By Michael Goldstein
By Dennis Romero
By Sarah Fenske
By Matthew Mullins
By Patrick Range McDonald
By LA Weekly
By Dennis Romero
By Simone Wilson
The awful premise of suicide bombings is that there is no such thing as a civilian. A witness to last week’s attack in Jerusalem described to The New York Times a victim on the burning bus: “Her face was on fire, her chest, her legs, and at least another five were burning.”
Civilian-ness, as a state of being, is also a casualty of the military responses that inevitably follow (and sometimes precede) suicide attacks: targeted assassinations that end up killing noncombatants in places already so wrecked that there’s not much left to wreck anymore. In Gaza last week, seven civilians, including two children, were killed in one of several Israeli air strikes. The outcome of these two particular types of violence is a black-and-white world in which, as President Bush once said, you’re either with us or with the terrorists. In other words, civilians everywhere must give up their cushy, just-trying-to-make-a-buck lives and pick a side. Of course, who is “us” and who are “the terrorists” can look different, depending on where you’re standing.
Most Palestinians don’t say “suicide bomber.” They say “shaheed,” which means martyr. Shaheed is a big category, though: It includes not just suicide bombers but also civilians killed by accident, and guys killed because they went out into the streets of their own city with guns to fight invading Israeli tanks. Ever since I got here, I’ve been disturbed by some Palestinians’ insistence on using the same word for combatants and noncombatants, and by the willful elision of the differences between people who fight soldiers and people who deliberately blow up ordinary citizens. I don’t understand it. One of the first moments I realized I didn’t understand it was when I was driving through the West Bank city of Jenin and noticed that it was covered in posters with pictures of shaheeds on them.
Shaheed posters are in fact all over the West Bank and Gaza, but Jenin is so plastered with them that they line the main corridor of the government-run hospital. The vast majority of Jenin’s citizens would never strap on an explosives belt and blow themselves up on a bus in Jerusalem. But more suicide bombers have come from Jenin in this Intifada than from anyplace else except the city of Nablus. The people of Jenin are surrounded, all the time, by pictures of their dead.
The posters all have the same garish, slapped-together look, which is so distinctive it’s like an unsettling new art form. The background, covering the entire poster, is nearly always a picture of the Dome of the Rock, Al Aqsa Mosque, or people scrambling over a giant pile of rubble. Superimposed on that picture, so that it looks like it’s floating, is a picture of a man (or a boy). He looks like a big paper doll, or an apparition, and he may be holding a machine gun, or the Koran, or a baby. Some of the pictures — the ones with guns, for instance — were clearly taken with the shaheed poster in mind; others look like yearbook head-and-shoulders shots.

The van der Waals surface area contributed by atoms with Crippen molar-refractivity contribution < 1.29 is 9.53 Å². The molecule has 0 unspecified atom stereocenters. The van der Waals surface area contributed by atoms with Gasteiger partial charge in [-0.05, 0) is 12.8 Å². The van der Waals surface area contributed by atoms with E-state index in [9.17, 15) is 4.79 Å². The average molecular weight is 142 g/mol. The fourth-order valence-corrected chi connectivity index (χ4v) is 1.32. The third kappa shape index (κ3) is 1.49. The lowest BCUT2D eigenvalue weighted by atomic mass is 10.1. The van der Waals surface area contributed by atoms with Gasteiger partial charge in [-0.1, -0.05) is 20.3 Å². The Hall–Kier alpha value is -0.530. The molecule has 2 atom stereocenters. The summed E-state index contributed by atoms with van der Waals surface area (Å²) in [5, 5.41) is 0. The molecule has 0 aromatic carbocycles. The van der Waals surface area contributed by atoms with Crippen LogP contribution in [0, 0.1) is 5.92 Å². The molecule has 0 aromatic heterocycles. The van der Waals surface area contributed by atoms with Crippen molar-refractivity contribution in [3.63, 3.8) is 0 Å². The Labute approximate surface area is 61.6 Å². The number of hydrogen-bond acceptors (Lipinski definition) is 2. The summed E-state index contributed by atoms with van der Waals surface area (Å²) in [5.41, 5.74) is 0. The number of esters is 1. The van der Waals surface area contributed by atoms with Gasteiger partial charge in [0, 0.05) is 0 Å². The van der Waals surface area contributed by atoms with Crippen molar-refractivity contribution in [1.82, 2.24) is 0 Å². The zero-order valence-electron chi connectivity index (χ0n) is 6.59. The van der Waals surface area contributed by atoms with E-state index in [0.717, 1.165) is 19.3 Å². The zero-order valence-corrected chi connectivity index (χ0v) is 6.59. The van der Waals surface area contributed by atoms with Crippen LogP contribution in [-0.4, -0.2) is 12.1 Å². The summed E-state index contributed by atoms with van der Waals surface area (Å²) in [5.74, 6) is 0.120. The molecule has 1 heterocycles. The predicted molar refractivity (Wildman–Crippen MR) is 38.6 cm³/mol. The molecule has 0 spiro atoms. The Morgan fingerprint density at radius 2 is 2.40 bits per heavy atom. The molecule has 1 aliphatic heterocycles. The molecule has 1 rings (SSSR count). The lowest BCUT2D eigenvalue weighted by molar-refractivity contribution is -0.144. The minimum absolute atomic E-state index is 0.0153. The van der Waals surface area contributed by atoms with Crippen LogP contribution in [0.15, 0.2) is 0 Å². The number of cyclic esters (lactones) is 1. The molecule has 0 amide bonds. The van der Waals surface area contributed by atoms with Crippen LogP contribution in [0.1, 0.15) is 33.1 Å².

Seeing a bunch of these posters at once — and in Jenin they sometimes overlap, as older ones fade and new dead men claim the wall space — makes you queasy at the sheer variety of people who’ve died. There are young men in T-shirts, older men in leather jackets, men with one eyebrow, men who look haunted, men who are bearded, clean-shaven, thin, stocky, smiling, scowling, and nearly all of them looking straight at you.
I have a poster in front of me right now that I brought back from Jenin. There are four guys on it because they were all killed at the same time. One of them is young enough that he has that fuzzy non-mustache of the beginner man. Underneath each guy’s picture is his name and title: “son of the Islamic Movement,” “a leader of the Al Quds Brigades.” The writing across the top of the poster says “The Palestinian National Liberation Movement — Fatah — is proud to announce, with the Islamic Jihad Movement in Palestine, its heroic martyrs.”
I went to one of the two print shops in Jenin that makes shaheed posters and talked to the shop owners. Maybe in reaction to all the violence that the posters commemorate, I wanted to have an absurdly practical conversation about their design and printing: Does the family show up with a few pictures and consult with a graphic-design guy about which one to use? Does the graphics guy bring out different backgrounds for the family to choose from, but everyone just ends up using the same few backgrounds? How much does it cost to plaster a city with posters of your dead son? Do you ever finish printing one of these posters, look at it, and think, “I never want to print another one of these in my life”? I went to the shop with a translator and a guy who knows the owners, otherwise they wouldn’t have talked to me.
We showed up at a small office next to a mirror store where a smiley 50-year-old man with two days of stubble sat behind a desk that held nothing but a dirty beige phone.
The print shop has been around since 1975, he said, and before the current Intifada most of their business was commercial printing for Palestinians who live inside Israel: posters for electoral campaigns, award calendars for soccer teams, candy boxes. That business has dried up, since most Palestinians can’t travel between Israel and the West Bank anymore. Now the shop does mostly local printing, whatever work they can get.
Shaheed posters are commissioned by the organization the dead guy belonged to — Hamas, Islamic Jihad, Al Aqsa Martyrs Brigade. The family has nothing to do with it. The organization picks the picture, and the background, and pays for the posters.
“I need a written letter from the organization saying, ‘Print 1,000 posters for martyr x, y or z,’” he said.
What if the person didn’t belong to any organization? I asked. In that case, the poster is funded by the National and Islamic Powers Council, an umbrella group of leaders from all the organizations.